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This indie horror game made me face my fear of death



I am afraid of my body. The accumulation of fat on my stomach. My tiny arms. I've always hated having to focus on it, and I particularly hated querying its internal functions. Doctors scare me because of this. I assume my body is trying to kill me. Looking inwards seems to be an exaggeration. I've been looking for ways to improve my relationship with my body for a long time. Some of them even worked. But that's still my default when I look at my skin, when I think of my organs, my blood. Terror.

In The space between is Martin, the player character, an architect. He imagines his buildings as bodies in which he can live. The game, a short horror title by Christoph Frey, recently nominated for the prestigious Nuovo Award at the Independent Games Festival, is full of unrest about the bodies Martin builds and the one he lives in. In an early scene that is often repeated in the game as a kind of motif, Martin and his friend Daniel play as children. Martin is in a ceiling fortress. He reaches for the blanket and tells Daniel, who is outside the fort, to do the same. "What are you feeling?" Martin asks. Him or the blanket? Daniel says both. It's that strange, disembodied kind of intimacy ̵

1; touch without touch. In the scene, although you play as Martin, you never see his arm or hand. As for the code of the game, it has no body at all.

Fear of your own body really means fear of death. When I was a child, I got spirals, usually when I tried to fall asleep. I would imagine death and nothing and I would feel the creeping terror seize me. I would run to my mother, but she had no idea how to comfort me. I curled up in her arms and asked her what happened after death and why we had to die, and she wouldn't get an answer. There is no escape. If I concentrate, I can feel the terror coming back. I don't want to die I don't want the emptiness I mostly try not to think about it.

Martin's fear of intimacy, which is a lot like fear of dying. Fear of closeness is almost always about fear of loss. He has another girlfriend in the story, Clara. They meet after a round together. Martin takes her to a theater he is building – his latest creation, a huge deformed piece of concrete and metal. He shows her his room under the stage, where he apparently lived while the structure was being built. He points out that people sometimes call the space under the stage "hell". There Clara and Martin almost touch, they almost share intimacy. But they never quite get there. And then the reality of the game falls apart.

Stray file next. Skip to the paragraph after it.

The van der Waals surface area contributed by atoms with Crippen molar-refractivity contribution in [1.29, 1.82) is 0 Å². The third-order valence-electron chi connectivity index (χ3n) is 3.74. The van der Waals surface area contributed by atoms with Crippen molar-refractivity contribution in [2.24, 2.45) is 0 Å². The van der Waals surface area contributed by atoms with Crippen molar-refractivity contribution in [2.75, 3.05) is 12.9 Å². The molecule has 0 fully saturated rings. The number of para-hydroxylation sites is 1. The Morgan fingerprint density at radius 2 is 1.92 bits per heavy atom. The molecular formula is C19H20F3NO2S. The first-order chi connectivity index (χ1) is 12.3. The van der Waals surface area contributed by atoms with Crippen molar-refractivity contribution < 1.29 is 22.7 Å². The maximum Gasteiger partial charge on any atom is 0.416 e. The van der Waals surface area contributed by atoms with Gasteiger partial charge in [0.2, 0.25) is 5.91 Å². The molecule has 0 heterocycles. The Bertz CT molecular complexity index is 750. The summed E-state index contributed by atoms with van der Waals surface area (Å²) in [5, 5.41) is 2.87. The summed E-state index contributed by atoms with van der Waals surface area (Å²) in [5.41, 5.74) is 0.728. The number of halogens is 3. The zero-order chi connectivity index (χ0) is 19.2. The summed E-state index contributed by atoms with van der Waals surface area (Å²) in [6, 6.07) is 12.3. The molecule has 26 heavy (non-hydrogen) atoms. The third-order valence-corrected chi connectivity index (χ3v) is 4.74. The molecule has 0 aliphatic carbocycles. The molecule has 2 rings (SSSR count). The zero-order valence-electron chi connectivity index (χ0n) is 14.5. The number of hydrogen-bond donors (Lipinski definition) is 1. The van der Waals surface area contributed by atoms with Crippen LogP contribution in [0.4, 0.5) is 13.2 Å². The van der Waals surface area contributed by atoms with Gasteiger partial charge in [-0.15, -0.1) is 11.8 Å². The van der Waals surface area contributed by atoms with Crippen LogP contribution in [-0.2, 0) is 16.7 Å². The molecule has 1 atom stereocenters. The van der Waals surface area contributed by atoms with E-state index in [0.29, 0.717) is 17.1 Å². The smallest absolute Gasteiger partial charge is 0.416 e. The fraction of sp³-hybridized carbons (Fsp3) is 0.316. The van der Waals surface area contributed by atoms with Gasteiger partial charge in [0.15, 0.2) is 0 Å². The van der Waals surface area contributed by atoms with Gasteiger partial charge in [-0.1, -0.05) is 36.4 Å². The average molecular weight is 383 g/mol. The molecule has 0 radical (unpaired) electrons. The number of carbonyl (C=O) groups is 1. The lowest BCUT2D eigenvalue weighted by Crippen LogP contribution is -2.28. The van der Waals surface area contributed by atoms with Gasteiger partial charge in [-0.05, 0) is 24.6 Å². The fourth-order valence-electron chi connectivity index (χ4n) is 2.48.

I am indirectly writing about The Space Between because it is an indirect game. It is slow and unstable. Much of this is taken up in elliptical, strongly thematic dialogues about walls and boundaries, bodies and performances. However, the entire dialog is output as incredibly slow text, with no real indication of who is speaking. It tries the player's patience, creates a constant feeling of discomfort. Frey spends the rest of the game moving through environments that are designed in distorted PlayStation 1 style, creating the feeling of moving on a blurry VHS surveillance tape. Everything in this game is distant and uncomfortable. The whole creation is filled with the fear and pain of a body you don't understand and a hand you can't touch.

In one of the game's unpleasant vignettes, Martin visits Daniel's grave as he is cremated. Martin's friend is dead. Martin reaches for the coffin. Nobody can fall back. The horror of The Space Between is that they didn't touch at all.


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